Thursday, September 23, 2010

Goldenrod Sunsets

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Joe-Pye Weed, Goldenrod, New England Asters, Tall Yellow Coneflower, Ironweed and all the wild flowers of fall! Didn't God go all out when he planted these in their complimenting shades to bloom together, yellow, purple, mauve pink and green? They are filling up the roadsides and the pastures now with their grand splashes of color.
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I am thankful that the beautiful, soft cows leave the ironweed to bloom purple in the fields.
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I quite simply love Goldenrod and God must love it too the way He spews it around on every field and every spare corner.

Right now, out-of-doors, it is like splendor. No where are there more riches than the gold, the ruby, the sparkles, the velvets that await us there.
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4 comments:

  1. Don'tcha think it's that beautiful golden rod that makes your allergies so bad this time of year?

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  2. Patty I guess goldenrod has gotten a bad rap for something it doesn't do. Goldenrod's pollen is heavy and sticky and is not blown by the wind. Ragweed is the plant that blooms alongside goldenrod lots of times and has the light wind blown pollen that makes us suffer. You won't find any ragweed in my yard! But it is around, sigh.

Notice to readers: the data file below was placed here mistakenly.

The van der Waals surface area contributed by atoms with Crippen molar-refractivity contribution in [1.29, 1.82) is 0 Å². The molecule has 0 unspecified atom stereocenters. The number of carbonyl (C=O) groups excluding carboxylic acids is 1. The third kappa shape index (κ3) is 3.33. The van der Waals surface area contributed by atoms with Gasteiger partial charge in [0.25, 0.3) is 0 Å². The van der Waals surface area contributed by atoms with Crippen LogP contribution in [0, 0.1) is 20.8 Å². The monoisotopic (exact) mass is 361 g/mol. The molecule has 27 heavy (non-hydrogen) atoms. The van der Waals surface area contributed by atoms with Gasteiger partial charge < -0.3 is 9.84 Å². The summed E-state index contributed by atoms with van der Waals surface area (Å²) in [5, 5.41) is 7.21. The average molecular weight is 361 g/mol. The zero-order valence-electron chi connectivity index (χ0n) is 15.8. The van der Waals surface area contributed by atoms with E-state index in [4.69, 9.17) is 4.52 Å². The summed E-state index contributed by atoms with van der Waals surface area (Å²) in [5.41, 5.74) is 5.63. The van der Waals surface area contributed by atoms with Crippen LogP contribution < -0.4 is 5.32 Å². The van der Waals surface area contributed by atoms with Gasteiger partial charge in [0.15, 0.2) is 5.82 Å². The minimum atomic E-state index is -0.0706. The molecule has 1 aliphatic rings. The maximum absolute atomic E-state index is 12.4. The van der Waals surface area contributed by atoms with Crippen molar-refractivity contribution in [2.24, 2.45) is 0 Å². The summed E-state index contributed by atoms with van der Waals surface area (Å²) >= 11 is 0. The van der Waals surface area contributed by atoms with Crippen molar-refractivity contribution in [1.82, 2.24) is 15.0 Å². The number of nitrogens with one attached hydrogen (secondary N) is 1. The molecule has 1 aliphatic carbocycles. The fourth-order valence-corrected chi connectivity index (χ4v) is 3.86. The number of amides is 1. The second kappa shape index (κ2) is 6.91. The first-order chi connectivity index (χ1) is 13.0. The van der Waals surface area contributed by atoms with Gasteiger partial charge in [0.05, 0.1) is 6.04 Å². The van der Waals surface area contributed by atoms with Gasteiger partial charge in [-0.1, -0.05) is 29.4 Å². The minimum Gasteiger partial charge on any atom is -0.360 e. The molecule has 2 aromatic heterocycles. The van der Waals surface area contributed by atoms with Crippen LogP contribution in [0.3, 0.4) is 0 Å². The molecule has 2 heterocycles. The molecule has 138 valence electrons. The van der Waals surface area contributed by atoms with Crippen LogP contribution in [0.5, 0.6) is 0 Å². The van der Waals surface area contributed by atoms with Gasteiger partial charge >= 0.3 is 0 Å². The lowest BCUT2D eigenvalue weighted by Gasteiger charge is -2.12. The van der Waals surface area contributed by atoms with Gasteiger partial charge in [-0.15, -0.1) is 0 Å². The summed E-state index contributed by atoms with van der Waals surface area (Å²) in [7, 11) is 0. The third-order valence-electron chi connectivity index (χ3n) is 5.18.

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  4. I went on a web hunt. I guess The pollen from ragweed is the PRIMARY cause of hay fever. Pollen production ends when temperatures begin dropping below 60 °F. I am looking forward to those lower temperatures!

    Here is a good website

    http://www.aafa.org/display.cfm?id=9&sub=19&cont=264

    According to those in the know it is not the big, showy flowers that have this kind of troublesome pollen but it is the drab flowers that have little scent. Do you suppose these drab flowers are jealous of the pretty ones and just want to get attention?

    Sometimes I have wondered if it is silly of me to grow so many plants when I suffer from hay fever. But I guess I can learn which plants to avoid. I got scared thinking maybe my New England Asters were a problem but I think not. The site lists cocklebur, lamb's quarters, plantain, pigweed, tumbleweed or Russian thistle and sagebrush as as the culprits.

    Well there is no tumbleweed swirling through these Ohio fields but I have let lamb's quarters, plaintain and pigweed live here, I had no idea! I wish they had listed the latin name of the pigweed as there are so many wild plants nicknamed that I am not sure if the little pink ones that I like are them or not. But plantian, who would have imagined?

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What do you think?